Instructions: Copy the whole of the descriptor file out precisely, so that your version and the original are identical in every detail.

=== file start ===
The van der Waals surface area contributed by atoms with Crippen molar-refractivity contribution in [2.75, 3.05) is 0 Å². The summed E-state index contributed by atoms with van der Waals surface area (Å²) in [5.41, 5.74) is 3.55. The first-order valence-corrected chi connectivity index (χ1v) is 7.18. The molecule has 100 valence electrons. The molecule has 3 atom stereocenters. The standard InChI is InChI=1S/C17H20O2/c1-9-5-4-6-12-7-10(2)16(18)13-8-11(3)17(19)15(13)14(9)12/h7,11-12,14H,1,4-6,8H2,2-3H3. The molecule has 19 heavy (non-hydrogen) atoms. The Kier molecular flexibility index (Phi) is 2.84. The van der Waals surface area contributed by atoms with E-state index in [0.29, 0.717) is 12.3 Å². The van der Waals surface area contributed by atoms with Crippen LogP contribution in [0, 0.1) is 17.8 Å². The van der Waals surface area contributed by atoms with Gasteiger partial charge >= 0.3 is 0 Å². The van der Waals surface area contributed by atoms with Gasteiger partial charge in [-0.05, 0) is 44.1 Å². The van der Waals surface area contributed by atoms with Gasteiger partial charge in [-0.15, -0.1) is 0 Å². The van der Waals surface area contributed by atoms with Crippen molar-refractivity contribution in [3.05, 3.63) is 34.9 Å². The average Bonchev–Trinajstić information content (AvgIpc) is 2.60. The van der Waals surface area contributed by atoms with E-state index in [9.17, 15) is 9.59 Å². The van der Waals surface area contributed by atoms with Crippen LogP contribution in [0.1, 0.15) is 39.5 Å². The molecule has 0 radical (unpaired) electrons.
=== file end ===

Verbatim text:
The van der Waals surface area contributed by atoms with Crippen molar-refractivity contribution in [2.75, 3.05) is 0 Å². The summed E-state index contributed by atoms with van der Waals surface area (Å²) in [5.41, 5.74) is 3.55. The first-order valence-corrected chi connectivity index (χ1v) is 7.18. The molecule has 100 valence electrons. The molecule has 3 atom stereocenters. The standard InChI is InChI=1S/C17H20O2/c1-9-5-4-6-12-7-10(2)16(18)13-8-11(3)17(19)15(13)14(9)12/h7,11-12,14H,1,4-6,8H2,2-3H3. The molecule has 19 heavy (non-hydrogen) atoms. The Kier molecular flexibility index (Phi) is 2.84. The van der Waals surface area contributed by atoms with E-state index in [0.29, 0.717) is 12.3 Å². The van der Waals surface area contributed by atoms with Crippen LogP contribution in [0, 0.1) is 17.8 Å². The van der Waals surface area contributed by atoms with Gasteiger partial charge >= 0.3 is 0 Å². The van der Waals surface area contributed by atoms with Gasteiger partial charge in [-0.05, 0) is 44.1 Å². The van der Waals surface area contributed by atoms with Gasteiger partial charge in [-0.15, -0.1) is 0 Å². The van der Waals surface area contributed by atoms with Crippen molar-refractivity contribution in [3.05, 3.63) is 34.9 Å². The average Bonchev–Trinajstić information content (AvgIpc) is 2.60. The van der Waals surface area contributed by atoms with E-state index in [9.17, 15) is 9.59 Å². The van der Waals surface area contributed by atoms with Crippen LogP contribution in [0.1, 0.15) is 39.5 Å². The molecule has 0 radical (unpaired) electrons.